News Column

Fitch Rates J.P. Morgan Mortgage Trust 2014-2

June 27, 2014

NEW YORK--(BUSINESS WIRE)-- Fitch Ratings assigns the following ratings to J.P. Morgan Mortgage Trust 2014-2 (JPMMT 2014-2):

--$171,015,000 class 1-A-1 exchangeable certificates 'AAAsf'; Outlook Stable;

--$127,565,000 class 1-A-2 certificates 'AAAsf'; Outlook Stable;

--$43,450,000 class 1-A-3 exchangeable certificates 'AAAsf'; Outlook Stable;

--$23,700,000 class 1-A-4 certificates 'AAAsf'; Outlook Stable;

--$19,750,000 class 1-A-5 certificates 'AAAsf'; Outlook Stable;

--$171,015,000 class 1-A-6 exchangeable certificates 'AAAsf'; Outlook Stable;

--$171,015,000 class 1-X-1 notional certificates 'AAAsf'; Outlook Stable;

--$102,358,000 class 2-A-1 certificates 'AAAsf'; Outlook Stable;

--$102,358,000 class 2-A-2 exchangeable certificates 'AAAsf'; Outlook Stable;

--$102,358,000 class 2-A-3 exchangeable certificates 'AAAsf'; Outlook Stable;

--$102,358,000 class 2-X-1 notional certificates 'AAAsf'; Outlook Stable;

--$102,358,000 class 2-X-2 notional certificates 'AAAsf'; Outlook Stable;

--$13,517,000 class A-M certificates 'AAAsf'; Outlook Stable;

--$7,745,000 class B-1 certificates 'AAsf'; Outlook Stable;

--$3,493,000 class B-2 certificates 'Asf'; Outlook Stable;

--$2,582,000 class B-3 certificates 'BBBsf'; Outlook Stable;

--$1,215,000 class B-4 certificates 'BBsf'; Outlook Stable.

The 'AAAsf' rating on the senior certificates reflects the 5.55% subordination provided by the 2.55% class B-1, 1.15% class B-2, 0.85% class B-3, 0.40% class B-4 and 0.60% class B-5. The $1,823,213 class B-5 certificates will not be rated by Fitch.

Fitch's ratings reflect the high quality of the underlying collateral, the clear capital structure and the high percentage of loans reviewed by third party due diligence companies. In addition, Wells Fargo Bank, N.A. will act as the master servicer and U.S. Bank Trust N.A. will act as the trustee for the transaction. For federal income tax purposes, elections will be made to treat the trust as one or more real estate mortgage investment conduits (REMICs).

This transaction includes the use of Pentalpha Surveillance LLC (Pentalpha) as representation & warranties (R&W) breach reviewer for the benefit of the trust. The securities administrator will instruct Pentalpha to review any loan that satisfies the review trigger. Pentalpha will review the loan using the breach determination review procedures outlined in the transaction documents to identify failures with respect to one or more of the breach determination procedures. If a failure exists, Pentalpha will determine whether or not the failure is material, based on materiality conditions outlined in the transaction documents. Pentalpha will then provide the final results of its review and determination to the securities administrator.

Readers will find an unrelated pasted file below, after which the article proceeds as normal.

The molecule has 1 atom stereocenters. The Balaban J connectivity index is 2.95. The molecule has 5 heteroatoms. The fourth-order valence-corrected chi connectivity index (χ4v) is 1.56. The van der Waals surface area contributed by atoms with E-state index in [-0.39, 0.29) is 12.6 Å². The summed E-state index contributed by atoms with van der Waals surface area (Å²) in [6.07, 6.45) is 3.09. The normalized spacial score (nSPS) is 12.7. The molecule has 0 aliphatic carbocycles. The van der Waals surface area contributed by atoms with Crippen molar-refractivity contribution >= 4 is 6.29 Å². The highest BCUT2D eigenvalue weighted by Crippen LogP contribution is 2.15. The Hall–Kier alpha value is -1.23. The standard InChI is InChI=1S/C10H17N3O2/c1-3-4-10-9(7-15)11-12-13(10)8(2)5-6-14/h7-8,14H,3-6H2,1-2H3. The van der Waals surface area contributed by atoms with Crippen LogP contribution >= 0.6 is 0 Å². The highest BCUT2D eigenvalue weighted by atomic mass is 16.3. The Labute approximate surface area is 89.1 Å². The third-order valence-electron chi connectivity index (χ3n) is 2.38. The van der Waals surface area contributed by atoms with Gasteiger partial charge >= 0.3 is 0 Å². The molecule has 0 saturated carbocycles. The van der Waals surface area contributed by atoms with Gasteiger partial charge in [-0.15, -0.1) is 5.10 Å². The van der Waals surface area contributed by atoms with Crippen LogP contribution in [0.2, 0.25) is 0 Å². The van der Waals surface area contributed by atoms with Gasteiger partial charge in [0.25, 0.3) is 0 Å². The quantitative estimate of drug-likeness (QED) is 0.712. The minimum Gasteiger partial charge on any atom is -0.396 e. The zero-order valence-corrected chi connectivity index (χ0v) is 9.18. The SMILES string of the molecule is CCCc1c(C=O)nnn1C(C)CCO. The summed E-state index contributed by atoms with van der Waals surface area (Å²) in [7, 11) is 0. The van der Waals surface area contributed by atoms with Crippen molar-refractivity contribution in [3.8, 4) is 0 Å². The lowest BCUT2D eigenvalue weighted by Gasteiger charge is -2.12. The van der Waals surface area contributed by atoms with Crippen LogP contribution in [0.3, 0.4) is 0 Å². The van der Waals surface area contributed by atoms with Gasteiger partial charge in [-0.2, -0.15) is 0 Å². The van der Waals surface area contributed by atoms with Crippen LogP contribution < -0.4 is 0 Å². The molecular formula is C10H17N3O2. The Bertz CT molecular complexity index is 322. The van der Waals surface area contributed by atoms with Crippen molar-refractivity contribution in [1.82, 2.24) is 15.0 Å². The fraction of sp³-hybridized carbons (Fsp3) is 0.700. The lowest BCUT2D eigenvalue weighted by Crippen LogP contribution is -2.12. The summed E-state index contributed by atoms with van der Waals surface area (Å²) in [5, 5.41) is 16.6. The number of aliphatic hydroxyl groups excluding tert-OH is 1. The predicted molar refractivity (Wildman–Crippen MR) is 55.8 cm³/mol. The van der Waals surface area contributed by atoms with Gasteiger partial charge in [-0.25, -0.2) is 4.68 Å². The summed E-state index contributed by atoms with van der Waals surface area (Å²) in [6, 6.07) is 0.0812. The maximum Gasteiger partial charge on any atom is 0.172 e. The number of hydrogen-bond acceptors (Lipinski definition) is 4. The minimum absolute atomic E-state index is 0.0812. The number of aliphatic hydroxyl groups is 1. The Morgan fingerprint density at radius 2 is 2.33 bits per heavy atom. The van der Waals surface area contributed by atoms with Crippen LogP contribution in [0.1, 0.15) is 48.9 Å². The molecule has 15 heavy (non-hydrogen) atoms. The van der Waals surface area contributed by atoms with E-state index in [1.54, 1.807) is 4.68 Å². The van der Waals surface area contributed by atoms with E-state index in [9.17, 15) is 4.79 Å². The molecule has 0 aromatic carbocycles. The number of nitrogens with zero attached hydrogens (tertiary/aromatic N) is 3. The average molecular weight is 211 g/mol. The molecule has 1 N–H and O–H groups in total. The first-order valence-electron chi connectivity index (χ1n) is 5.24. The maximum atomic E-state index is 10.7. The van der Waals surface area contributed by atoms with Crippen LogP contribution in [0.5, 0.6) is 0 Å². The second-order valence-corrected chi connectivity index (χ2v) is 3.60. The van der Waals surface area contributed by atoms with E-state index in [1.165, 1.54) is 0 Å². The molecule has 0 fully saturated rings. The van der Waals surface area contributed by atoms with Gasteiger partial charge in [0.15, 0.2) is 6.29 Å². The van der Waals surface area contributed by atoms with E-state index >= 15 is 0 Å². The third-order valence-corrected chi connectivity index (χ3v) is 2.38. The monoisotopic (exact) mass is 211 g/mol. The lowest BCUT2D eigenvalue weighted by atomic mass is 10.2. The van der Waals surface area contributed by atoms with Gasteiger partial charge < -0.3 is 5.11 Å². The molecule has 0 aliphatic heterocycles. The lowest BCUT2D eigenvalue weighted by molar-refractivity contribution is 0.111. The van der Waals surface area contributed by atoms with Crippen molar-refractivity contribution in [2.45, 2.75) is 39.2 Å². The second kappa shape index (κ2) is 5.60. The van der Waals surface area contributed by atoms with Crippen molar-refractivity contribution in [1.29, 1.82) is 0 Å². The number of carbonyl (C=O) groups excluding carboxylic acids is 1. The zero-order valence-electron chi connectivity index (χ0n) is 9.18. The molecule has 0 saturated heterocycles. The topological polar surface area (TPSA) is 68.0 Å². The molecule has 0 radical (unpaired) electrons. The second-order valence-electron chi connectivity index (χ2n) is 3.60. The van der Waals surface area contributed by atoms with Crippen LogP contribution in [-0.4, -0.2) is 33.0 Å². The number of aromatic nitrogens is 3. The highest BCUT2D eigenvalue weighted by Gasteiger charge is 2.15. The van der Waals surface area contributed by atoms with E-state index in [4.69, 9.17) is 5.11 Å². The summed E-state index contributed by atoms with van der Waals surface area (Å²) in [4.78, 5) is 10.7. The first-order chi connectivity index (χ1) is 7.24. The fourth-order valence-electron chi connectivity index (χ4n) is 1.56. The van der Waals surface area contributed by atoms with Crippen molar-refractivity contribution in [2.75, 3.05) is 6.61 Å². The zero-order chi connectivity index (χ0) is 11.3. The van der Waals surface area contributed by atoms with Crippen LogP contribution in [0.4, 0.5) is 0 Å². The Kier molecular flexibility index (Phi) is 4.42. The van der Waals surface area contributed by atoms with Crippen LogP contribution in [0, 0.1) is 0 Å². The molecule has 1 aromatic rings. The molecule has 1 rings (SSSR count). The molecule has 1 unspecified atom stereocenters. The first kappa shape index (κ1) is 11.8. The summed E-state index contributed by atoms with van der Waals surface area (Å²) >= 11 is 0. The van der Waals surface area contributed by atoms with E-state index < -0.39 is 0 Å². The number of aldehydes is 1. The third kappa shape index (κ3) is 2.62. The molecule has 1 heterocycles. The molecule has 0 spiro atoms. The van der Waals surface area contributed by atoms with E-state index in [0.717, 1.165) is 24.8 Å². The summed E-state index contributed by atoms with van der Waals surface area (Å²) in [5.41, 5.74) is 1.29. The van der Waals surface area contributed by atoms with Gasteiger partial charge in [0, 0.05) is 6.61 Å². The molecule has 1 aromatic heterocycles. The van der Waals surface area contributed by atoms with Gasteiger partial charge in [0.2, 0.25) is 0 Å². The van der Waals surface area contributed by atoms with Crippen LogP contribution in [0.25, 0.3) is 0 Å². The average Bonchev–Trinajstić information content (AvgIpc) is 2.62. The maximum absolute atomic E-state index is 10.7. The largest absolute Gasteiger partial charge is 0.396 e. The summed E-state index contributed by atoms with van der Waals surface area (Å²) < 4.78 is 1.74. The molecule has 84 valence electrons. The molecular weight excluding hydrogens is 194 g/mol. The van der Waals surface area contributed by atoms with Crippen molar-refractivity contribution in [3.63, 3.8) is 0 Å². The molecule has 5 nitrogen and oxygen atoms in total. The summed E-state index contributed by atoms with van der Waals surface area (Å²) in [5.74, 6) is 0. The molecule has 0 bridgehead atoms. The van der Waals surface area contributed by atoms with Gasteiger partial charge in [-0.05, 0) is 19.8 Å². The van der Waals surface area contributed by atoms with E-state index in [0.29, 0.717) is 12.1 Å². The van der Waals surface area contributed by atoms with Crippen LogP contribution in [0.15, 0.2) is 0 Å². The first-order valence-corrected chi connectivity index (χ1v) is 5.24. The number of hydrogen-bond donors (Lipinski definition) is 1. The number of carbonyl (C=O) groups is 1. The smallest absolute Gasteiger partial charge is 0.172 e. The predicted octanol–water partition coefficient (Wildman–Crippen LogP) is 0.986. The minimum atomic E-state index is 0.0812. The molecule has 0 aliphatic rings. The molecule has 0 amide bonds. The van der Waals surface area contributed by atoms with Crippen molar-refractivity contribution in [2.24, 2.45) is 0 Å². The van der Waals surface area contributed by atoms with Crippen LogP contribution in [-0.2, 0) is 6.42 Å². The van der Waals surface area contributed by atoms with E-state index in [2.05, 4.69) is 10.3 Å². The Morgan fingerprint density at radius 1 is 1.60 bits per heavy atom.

JPMMT 2014-2 will be J.P. Morgan Mortgage Acquisition Corp.'s second transaction of prime residential mortgages in 2014. The certificates are supported by a pool of prime 15-year fixed-rate fully amortizing mortgage loans. The aggregate pool included loans originated from First Republic Bank (55.1%), J.P. Morgan Chase Bank (38.2%) and other various mortgage lending institutions, each of which contributed less than 5% to the transaction.

As of the cut-off date, the aggregate pool consisted of 544 loans with a total balance of $303,748,213; an average balance of $558,361; a weighted average original combined loan-to-value ratio (CLTV) of 63.7%, and a weighted average coupon (WAC) of 3.7%. Rate/Term and cash out refinances account for 33.5% and 38% of the loans, respectively. The weighted average original FICO credit score of the pool is 767. Owner-occupied properties comprise 62.9% of the loans. The states that represent the largest geographic concentration are California (49%), New York (10.8%) and Texas (7.5%).

KEY RATING DRIVERS

Borrower Concentration Risk: Approximately 12% of the pool consists of borrowers with more than one mortgage loan, half of which have more than two mortgage loans in the subject pool. The two highest borrower exposures have 10 and 11 loans in the pool and account for 1% and 1.7%, respectively. Due to the considerable borrower exposure, additional deterministic tests were performed and are reflected in Fitch's expected loss levels.

Exclusive 15-Year Mortgages: The collateral pool consists of 15-year fixed-rate mortgages (FRMs) to borrowers with very strong credit profiles, low leverage and substantial liquid reserves. Third-party loan-level due diligence was performed on 100% of the pool, and Fitch believes the results of the review generally indicate strong underwriting controls. Fitch's probability of default (PD) for 15-year FRMs is lower than that for loans with 30-year terms to reflect the positive selection associated with borrowers who select the higher payment, which results in faster amortization.

High Geographic Concentration: The pool's primary concentration risk is California, where 49% of the properties are located. In addition, 57% of the properties are located in the pool's top five metropolitan statistical areas (MSA) in California, New York and Illinois. The pool has significant regional concentrations, which resulted in an additional penalty of approximately 16% to the pool's lifetime default expectation.

Extraordinary Expense Adjustment: Extraordinary expenses will be taken out of available funds but not accounted for in the contractual interest owed to the bondholders. This construct can result in principal and interest shortfalls to the bonds starting from the bottom of the capital structure. To account for this risk, Fitch adjusted the credit enhancement (CE) upward by 25 bps for the class A bonds, 20 bps for classes B-1 and B2 and 10 bps for classes B-3 and B-4.